USA pull out of International Coffee Agreement
What does the International Coffee Agreement mean for the relationship between the USA and International Coffee Organisation?
Last week the USA informed the International Coffee Organisation (ICO) that they would be pulling out of the International Coffee Agreement 2007. The agreement sets out the framework for international co-operation with an emphasis on issues of sustainability, quality, elimination of trade barriers and collection of statistics.
The ICO was created in 1963 after the original International Coffee Agreement 1962 set out to manage low prices by restricting coffee production through export quotas and promoting coffee consumption. Today, the seventh iteration of the Agreement is in place.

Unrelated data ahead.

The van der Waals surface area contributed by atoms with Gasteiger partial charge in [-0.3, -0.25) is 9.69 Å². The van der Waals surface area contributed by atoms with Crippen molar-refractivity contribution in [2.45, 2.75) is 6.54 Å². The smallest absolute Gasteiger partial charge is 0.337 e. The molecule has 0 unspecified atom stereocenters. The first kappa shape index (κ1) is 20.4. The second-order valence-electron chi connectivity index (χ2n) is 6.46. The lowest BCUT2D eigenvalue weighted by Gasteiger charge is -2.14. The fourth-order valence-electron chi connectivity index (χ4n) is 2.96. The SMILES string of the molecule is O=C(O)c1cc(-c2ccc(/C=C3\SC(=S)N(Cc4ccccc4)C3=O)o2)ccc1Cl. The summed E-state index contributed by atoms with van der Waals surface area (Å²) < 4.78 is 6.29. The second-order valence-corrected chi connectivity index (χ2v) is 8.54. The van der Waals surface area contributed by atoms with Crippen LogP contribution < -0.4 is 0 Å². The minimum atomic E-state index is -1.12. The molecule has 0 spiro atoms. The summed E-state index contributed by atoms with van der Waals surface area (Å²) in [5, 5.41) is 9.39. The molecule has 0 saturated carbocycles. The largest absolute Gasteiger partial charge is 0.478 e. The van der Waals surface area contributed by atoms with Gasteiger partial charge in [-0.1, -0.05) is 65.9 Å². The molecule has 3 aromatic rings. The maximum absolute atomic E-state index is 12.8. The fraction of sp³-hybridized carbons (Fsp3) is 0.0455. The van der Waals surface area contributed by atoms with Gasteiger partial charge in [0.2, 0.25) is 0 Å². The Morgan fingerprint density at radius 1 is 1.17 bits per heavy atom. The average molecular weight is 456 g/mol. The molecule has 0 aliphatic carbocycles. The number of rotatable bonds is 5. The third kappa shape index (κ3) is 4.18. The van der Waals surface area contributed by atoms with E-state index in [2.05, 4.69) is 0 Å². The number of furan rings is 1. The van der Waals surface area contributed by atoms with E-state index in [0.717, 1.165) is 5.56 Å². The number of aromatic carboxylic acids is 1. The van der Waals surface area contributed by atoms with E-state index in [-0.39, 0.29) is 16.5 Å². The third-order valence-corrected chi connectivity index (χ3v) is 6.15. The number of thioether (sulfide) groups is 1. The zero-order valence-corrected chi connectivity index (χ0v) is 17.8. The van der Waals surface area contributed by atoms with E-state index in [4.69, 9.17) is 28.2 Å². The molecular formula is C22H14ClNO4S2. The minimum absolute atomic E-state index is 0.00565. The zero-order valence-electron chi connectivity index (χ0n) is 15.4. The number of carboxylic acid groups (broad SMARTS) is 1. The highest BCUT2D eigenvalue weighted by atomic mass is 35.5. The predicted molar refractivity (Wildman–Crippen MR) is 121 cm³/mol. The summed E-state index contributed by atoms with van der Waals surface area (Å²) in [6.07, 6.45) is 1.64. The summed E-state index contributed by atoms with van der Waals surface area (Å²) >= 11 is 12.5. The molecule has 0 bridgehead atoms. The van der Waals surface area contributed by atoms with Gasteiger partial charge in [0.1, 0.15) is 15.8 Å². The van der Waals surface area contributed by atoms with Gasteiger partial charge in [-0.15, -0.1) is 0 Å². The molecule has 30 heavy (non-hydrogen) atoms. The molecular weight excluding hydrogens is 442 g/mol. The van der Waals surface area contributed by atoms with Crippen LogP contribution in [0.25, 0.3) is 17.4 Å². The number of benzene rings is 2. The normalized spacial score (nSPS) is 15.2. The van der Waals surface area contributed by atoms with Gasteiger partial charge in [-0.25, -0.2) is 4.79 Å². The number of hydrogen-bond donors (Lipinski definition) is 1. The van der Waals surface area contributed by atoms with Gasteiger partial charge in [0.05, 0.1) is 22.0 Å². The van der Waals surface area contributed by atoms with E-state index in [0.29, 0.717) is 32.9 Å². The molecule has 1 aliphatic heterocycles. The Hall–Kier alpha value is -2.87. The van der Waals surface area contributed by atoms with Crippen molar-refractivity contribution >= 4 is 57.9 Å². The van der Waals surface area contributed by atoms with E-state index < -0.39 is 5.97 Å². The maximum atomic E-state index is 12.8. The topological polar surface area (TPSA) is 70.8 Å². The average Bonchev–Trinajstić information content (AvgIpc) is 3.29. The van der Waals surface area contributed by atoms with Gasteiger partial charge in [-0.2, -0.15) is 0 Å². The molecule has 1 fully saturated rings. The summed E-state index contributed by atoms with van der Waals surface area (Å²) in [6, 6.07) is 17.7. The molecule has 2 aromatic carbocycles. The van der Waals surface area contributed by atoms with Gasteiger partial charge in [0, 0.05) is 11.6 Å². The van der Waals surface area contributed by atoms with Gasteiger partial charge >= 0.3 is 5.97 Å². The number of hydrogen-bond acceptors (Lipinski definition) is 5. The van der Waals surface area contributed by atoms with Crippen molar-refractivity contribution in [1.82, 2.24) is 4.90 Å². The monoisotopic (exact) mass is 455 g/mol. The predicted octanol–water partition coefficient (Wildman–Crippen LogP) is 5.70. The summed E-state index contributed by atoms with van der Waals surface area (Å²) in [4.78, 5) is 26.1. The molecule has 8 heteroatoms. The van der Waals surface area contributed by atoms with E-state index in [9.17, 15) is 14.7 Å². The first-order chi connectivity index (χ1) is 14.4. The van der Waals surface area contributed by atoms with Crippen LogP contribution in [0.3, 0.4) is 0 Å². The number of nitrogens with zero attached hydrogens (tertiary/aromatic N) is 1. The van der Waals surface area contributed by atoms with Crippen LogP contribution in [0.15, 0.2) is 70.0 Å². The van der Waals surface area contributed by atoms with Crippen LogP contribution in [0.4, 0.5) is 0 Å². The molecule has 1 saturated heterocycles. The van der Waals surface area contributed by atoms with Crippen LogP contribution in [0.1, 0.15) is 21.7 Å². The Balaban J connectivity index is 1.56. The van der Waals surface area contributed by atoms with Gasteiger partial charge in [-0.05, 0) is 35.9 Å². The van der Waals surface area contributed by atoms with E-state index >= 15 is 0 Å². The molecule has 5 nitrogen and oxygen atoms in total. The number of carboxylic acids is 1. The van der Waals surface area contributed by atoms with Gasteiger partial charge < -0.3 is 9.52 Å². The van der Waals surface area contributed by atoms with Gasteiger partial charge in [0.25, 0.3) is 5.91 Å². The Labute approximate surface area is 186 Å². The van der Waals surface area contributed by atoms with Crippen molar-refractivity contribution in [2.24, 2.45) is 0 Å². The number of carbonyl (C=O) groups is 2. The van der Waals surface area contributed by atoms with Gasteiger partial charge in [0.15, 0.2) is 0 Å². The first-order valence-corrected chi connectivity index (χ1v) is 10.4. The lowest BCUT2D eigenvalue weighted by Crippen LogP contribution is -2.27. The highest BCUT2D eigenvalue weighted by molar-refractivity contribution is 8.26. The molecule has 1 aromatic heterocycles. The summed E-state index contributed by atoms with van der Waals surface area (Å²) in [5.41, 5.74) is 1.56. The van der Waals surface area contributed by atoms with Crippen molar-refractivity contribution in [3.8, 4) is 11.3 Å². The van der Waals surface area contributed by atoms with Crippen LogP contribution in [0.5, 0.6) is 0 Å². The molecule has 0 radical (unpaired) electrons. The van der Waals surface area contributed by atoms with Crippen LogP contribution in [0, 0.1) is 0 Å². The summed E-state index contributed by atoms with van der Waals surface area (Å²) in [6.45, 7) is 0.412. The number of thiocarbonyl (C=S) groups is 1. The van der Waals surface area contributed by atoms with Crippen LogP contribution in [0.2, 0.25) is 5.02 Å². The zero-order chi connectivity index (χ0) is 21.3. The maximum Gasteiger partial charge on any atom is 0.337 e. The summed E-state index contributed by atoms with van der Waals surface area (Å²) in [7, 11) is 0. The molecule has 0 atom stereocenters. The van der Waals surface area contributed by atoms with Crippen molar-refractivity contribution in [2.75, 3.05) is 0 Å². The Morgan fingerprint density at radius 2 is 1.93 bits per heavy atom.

So what does The USA leaving the ICA mean?
Probably nothing really. Even though the United States are one of the top four financial contributors to the ICO, the ICO stated “The private sector in the US, represented by the National Coffee Association and the Specialty Coffee Association, is very supportive of the ICO and we will continue to work closely with both associations.”
So why did the USA pull out?
Quite simply – politics and money. Despite no longer trying to control price, the ICO makes an easy target for President Trump’s nationalistic and anti-interventionist “USA first policy”. Before we get on our high horses though, it is important to note that Australia withdrew from the Agreement in 1990 and is currently an “Importing Non-Member” of the International Coffee Organisation.
Read the ICO press release here http://www.ico.org/documents/cy2017-18/pr-295e-withdrawal-usa.pdf
By Michael Brennan